Tencent helps Chinese students avoid prohibitive speeds for overseas school websites – TechCrunch
Hundreds of thousands of Chinese students enrolled in schools abroad are stranded as the COVID-19 pandemic continues to disrupt lives and airlines around the world. Learning at home in China, they all face a challenge: Their schools’ websites and other academic resources load excruciatingly slowly as all web traffic has to go through the country’s censorship apparatus known as ” great firewall â.
Spotting a business opportunity, Alibaba’s cloud unit worked on connecting students in China to their overseas university portals via a virtual private network. arrangement with US cybersecurity solutions provider Fortinet to provide, Reuters reported last July, claiming that Tencent had a similar product.
Details of Tencent’s offer have been released. An application called “Accelerating education in Chang’eÂ»Debuted on the Apple App Store in March, helping to speed up load times for selected educational services overseas. It describes itself in a nutshell: “A free online learning accelerator from Tencent, with a mission to provide Internet acceleration services and research in educational resources to domestic and foreign students and researchers.”
Unlike Alibaba’s VPN for academic use, Chang’e is not a VPN, the company told TechCrunch. The company hasn’t said how it defines VPN or explained how Chang’e technically works. Tencent said Chang’e was rolled out on the app’s official website in October.
The word “VPN” is a loaded term in China because it often involves illegally bypassing the “great firewall”. People otherwise refer to its euphemism as âacceleratorâ or âscientific internet navigation toolâ. When Chang’e is enabled, the iPhone’s VPN status is shown as âenabled,â according to a test by TechCrunch.
On the home page, Chang’e asks users to choose from eight countries, including the United States, Canada, and the United Kingdom, for “speeding up.” It also shows the latency and expected speed increased for each region.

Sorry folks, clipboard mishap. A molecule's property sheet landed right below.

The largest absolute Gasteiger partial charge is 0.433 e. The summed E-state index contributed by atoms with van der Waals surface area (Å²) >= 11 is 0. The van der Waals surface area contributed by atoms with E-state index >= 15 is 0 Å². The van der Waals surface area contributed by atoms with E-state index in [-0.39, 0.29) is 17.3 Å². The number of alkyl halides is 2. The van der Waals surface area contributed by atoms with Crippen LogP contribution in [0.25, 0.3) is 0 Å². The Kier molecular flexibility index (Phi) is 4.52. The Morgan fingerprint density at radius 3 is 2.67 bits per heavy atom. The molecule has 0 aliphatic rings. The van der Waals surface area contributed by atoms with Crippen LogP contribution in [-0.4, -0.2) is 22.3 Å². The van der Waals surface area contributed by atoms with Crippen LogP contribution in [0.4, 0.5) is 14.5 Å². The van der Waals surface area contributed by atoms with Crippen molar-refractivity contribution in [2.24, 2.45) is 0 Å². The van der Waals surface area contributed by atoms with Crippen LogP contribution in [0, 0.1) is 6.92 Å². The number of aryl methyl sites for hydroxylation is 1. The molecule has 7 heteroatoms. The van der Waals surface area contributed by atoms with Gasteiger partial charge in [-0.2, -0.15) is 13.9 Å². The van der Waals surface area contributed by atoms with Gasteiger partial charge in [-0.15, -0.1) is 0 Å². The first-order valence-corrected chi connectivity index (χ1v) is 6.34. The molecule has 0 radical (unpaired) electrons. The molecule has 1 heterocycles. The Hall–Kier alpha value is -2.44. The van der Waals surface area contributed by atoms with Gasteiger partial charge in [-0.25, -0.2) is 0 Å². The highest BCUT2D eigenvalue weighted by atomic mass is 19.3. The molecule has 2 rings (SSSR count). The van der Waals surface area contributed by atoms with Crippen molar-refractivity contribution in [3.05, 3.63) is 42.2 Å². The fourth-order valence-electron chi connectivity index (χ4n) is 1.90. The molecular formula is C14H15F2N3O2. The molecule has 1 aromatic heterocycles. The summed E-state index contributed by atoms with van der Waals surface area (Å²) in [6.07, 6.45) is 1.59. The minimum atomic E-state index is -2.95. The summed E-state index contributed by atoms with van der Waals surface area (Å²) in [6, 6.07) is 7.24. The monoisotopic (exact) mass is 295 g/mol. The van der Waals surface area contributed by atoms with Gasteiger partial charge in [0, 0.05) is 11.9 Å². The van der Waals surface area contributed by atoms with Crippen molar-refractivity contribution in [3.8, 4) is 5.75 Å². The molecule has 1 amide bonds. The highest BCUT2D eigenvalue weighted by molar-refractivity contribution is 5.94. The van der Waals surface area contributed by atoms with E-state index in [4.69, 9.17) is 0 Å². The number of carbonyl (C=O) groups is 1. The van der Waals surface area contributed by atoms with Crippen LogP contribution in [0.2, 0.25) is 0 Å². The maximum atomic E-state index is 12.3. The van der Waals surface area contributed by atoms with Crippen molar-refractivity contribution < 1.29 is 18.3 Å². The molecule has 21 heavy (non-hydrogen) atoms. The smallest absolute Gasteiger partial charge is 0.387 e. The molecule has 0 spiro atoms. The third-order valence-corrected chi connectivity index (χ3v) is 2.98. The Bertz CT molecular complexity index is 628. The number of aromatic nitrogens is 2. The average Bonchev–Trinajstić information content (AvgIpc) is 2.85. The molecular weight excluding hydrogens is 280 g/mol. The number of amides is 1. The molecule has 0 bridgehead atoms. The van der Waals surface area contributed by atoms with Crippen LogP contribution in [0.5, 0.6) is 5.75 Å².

Once a country is chosen, Chang’e displays a list of educational resources that users can visit on the app’s built-in browser. They include the websites of 79 top universities, mostly from the US and UK; team collaboration tools like Microsoft Teams, Trello, and Slack; UDemy, Coursera, Lynda and Khan Academy distance learning platforms; research networks such as SSRN and JSTOR; programming and engineering communities like Stack Overflow, Codeacademy and IEEE; World Bank and OECD economic databases; as well as resources for medical students like PubMed and Lancet.
Many of these services are not blocked in China, but are slowly loading on mainland China behind the âgreat firewallâ. Users can request that sites that are not already on the list be included.
Chang’e appears to have whitelisted only chosen sites rather than all traffic on a user’s smartphone. Google, Facebook, YouTube and other websites banned in China are still not available when the Chang’e is at work. The app, available for free on Android and iOS, currently does not require users to register, a rare move in a country where online activity is strictly regulated and most websites request real-name registrations. users.
The Alibaba and Tencent offers are indicative of the unintended consequences caused by Beijing’s censorship system designed to block information deemed illegal or harmful to China’s national interest. Universities, research institutes, multinational corporations and exporters are often forced to seek censorship circumvention apps for purposes that authorities deem harmless.
VPN providers must get the green light from the government to operate legally in China, and users of licensed VPN services are forbidden to browsing websites thought we were endangering China’s national security. In 2017, Apple removed hundreds of unlicensed VPN apps from its Chinese App Store at Beijing’s request.
In October, TechCrunch reported that the VPN app and Tuber browser were giving Chinese users a rare glimpse into the global internet ecosystem of Facebook, YouTube, Google, and other mainstream apps, but the app was removed shortly. long after the article was published.